This Bear Cub is big and burly

The story of “Bear Cub” is simple enough: Pedro is an attractive, gay dentist. He offers to take care of his 9-year-old nephew Bernardo for two weeks while the child’s mother, Pedro’s older sister Violeta, goes off to India with her latest boyfriend.

When Violeta suddenly becomes detained in India, Pedro finds himself the boy’s caretaker.

It’s a simple story but in the hands of Spanish director Miguel Albaladejo it becomes much more. Albaladejo has crafted a film that is sometimes disturbing, sometimes sweet, but always intelligent and honest.

As the relationship between uncle and nephew gradually becomes tighter, Violeta’s estranged mother, Dona Teresa, arrives to begin a relationship with Bernardo that her daughter denied her. Soon after, she decides Bernardo should not be living with Pedro and schemes to take him away.

“Bear Cub” is complex and thoughtful and doesn’t offer pat answers. Films about gay men, Albaladejo says, generally present “a few comfortable stereotypes: the ideal homosexual who is good-looking, educated, sensitive, and romantic; the funny guy, as campy as can be, who is always the best friend for women; wacky comedies built around those same stereotypes [or] films that address a series of problems: the difficulty of accepting one’s homosexuality, discrimination, unrequited love, or the terrible hammer-blow called AIDS.”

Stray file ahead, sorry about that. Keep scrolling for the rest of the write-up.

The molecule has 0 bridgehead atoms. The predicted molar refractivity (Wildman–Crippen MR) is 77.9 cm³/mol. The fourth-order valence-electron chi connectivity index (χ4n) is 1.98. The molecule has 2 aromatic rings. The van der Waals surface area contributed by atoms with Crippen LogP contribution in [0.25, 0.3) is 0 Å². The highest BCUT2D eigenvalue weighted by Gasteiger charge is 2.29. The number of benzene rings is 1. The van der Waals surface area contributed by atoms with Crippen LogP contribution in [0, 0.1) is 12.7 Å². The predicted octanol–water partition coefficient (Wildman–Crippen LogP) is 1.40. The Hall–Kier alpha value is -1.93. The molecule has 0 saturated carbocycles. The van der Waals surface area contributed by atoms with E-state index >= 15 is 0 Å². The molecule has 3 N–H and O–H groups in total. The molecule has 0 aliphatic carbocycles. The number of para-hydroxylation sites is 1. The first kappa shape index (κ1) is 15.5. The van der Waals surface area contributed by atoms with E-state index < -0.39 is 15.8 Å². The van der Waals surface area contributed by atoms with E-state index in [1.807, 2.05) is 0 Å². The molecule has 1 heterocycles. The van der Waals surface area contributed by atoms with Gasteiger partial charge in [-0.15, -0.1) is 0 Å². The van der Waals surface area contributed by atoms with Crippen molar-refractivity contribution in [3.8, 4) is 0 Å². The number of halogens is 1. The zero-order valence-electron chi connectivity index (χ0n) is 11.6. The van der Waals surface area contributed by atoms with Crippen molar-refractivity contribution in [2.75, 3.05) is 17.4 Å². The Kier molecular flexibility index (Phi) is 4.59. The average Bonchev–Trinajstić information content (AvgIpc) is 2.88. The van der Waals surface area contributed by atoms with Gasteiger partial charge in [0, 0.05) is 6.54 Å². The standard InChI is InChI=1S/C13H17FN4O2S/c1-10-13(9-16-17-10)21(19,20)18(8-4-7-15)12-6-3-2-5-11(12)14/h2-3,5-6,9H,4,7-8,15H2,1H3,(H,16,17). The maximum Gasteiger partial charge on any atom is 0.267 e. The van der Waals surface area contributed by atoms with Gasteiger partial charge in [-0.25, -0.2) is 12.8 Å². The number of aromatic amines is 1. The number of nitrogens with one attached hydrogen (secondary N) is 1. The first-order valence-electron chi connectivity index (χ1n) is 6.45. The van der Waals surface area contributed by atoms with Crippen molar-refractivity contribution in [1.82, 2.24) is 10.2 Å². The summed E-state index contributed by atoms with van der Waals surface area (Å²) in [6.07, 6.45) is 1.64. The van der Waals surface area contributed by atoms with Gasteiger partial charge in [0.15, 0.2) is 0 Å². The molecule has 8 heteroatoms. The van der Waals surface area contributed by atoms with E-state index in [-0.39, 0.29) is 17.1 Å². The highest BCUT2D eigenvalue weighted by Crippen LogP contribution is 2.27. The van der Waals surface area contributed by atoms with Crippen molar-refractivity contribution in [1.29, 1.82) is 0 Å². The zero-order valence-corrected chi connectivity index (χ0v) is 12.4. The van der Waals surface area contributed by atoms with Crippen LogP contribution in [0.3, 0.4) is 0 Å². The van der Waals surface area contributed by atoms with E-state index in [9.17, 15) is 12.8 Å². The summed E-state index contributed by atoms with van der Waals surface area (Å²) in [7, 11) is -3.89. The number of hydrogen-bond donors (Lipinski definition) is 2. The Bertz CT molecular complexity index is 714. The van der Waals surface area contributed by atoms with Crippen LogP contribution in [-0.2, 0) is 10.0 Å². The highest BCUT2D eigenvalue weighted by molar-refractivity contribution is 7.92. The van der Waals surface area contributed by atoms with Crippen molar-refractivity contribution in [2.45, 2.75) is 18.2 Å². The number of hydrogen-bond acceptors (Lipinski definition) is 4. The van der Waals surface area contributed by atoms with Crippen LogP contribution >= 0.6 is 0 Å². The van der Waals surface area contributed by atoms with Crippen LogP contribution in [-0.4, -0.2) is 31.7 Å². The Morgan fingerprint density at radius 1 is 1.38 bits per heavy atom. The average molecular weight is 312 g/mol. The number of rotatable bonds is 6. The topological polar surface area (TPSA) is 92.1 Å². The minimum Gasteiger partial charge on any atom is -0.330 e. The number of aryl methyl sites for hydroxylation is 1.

In “Bear Cub,” he says, “no one has any particular difficulty in accepting Pedro’s sexual orientation; there is unrequited love because the main character wants it that way; and AIDS is there, but it is not depicted as that awful scourge.” Most importantly, Albaladejo says, “there is a child who has to be taken care of because life is very complicated and sometimes — in fact quite often — you’ve simply got to dig your heels in and work hard in order to make the most of what comes your way.”

A word of warning: Although the version of “Bear Cub” currently showing in theaters has been edited for a wider audience, it probably still includes what the director refers to as a “fair dose of frenzied sex” that may be disconcerting to some. However, if you don’t let that stop you, “Bear Cub” will leave you well rewarded for your effort. (In Spanish with English subtitles.)

— Carolyn Rummel